The moment a new technique, tool, or technology is introduced to the computing world, videogame developers go to work figuring out how to use it to make their games better. Advances in computer memory and processing allowed games to move from the second dimension to the third just as the internet took split-screen multiplayer and moved it online.
Now, a new paradigm is emerging in the form of blockchain, yet the applications for such a technology are hard to pin down. Even gaming, an industry where progress is measured by how much fun everyone is having remains wary when it comes to blockchain.
However, in recent years the industry has encountered some troubling issues. One of these is the increasing control that giant publishers and studios exercise. This is largely due to the high development costs for creating and supporting an AAA game like Call of Duty or World of Warcraft – a feat difficult for any indie studio to accomplish. For indie developers to compete with major publishers, new ways to handle costs and maintenance must emerge. Blockchain has finally found its niche in the wake of this unfortunate status quo.
Breaking the gaming industry open
Currently, studios like Activision Blizzard and Ubisoft spend millions hosting a geographically diverse group of concurrent players, releasing new content, and maintaining their servers. Accordingly, these studios recycle as much content as they can to save money, churning out title after title and hiding much of their content behind paywalls. Players who want the fairest, most current experience are often forced to pay more than they should.
These big firms are determined to maintain a minimum player base, but only for as long it takes to develop the same game’s next iteration. Therefore, it’s become standard to buy out indie development firms to reduce the audience’s selection and competition for their biggest titles. Often, the projects these indie devs are working on are never released. Centralization has made the monetization of this anticompetitive behavior a reality as it causes the industry to be more about the shareholders than the players.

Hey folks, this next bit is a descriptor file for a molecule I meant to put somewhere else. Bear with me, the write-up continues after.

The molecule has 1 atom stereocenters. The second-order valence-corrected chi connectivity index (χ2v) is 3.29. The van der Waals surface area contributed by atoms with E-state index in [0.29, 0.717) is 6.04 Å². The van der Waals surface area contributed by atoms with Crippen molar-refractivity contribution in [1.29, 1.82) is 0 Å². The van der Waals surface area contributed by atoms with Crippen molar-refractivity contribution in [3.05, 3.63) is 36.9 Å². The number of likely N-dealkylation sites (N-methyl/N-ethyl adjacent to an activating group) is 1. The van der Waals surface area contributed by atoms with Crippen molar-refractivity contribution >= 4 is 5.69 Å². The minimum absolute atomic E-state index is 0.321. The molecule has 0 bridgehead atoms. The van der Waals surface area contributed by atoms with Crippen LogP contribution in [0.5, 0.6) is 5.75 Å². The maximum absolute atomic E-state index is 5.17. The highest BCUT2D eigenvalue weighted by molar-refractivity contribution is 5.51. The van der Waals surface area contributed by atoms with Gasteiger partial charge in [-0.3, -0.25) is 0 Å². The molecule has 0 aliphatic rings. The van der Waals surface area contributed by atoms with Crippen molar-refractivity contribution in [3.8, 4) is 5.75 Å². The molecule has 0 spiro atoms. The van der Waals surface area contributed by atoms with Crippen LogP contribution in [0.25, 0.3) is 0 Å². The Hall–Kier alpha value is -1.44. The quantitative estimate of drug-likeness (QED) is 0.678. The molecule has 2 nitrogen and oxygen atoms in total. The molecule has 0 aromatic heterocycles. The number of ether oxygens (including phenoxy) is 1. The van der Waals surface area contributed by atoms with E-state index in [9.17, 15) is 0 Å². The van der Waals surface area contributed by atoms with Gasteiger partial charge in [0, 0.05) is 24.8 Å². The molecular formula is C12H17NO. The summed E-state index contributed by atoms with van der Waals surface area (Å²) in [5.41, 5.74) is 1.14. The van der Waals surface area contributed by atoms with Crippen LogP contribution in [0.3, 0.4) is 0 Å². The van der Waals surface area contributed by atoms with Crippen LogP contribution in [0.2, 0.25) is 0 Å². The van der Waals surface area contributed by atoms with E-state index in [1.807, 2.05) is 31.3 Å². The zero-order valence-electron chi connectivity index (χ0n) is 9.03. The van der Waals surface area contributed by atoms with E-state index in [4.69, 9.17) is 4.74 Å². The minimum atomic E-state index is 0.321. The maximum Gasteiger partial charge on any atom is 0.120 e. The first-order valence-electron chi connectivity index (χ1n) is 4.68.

Regardless of the lack of industry competition, the way these big developers behave is suboptimal for players on a non-financial level as well. Forcing them to connect to centralized servers creates issues of latency for faraway participants and makes it difficult to organize efficient and fair matchmaking. Blockchain gaming and development platforms like NetworkUnits have a solution to these issues and more.
Introducing decentralized development
Indie game developers are getting a change to fight back at the huge studios that currently monopolize gaming audiences, thanks to blockchain. NetworkUnits, a decentralized blockchain solution that allows developers rent custom-sized chunks of the company’s decentralized network.
This is possible because of the flexibility of a decentralized model. Gamers, developers, and even those with no interest in gaming at all can participate in the network, and are rewarded with cryptocurrency for keeping it reliable. For instance, an indie developer can rent a small environment to work on his or her game, and use NetworkUnits’ API to create a multiplayer version of their game on the Unity or Unreal engines.
The best part of such a service isn’t the low overhead or engine support; however, it’s the idea that the network itself is a built-in audience for these indie games. Gamers can rely on blockchain to keep these games running smoothly, no matter where they are, and will find that their matches are much more accurate because of the technology’s ledger functionality.
A democratization of developers
Blockchain’s biggest benefit is its ability to help disparate entities with specific needs to find each other without any middlemen. The videogame industry, like many others, has been waiting for such a paradigm to emerge for some time. Centralization has been the dominant theme in most markets for several decades, and though it has helped us to become more efficient, we are long overdue for a change.
This change is coming: slowly but surely. It’s logical that the first products to emerge are for helping underdogs like indie game developers get an edge over their looming competition. Just as consumers once benefitted from centralization, they will also benefit from its reversal.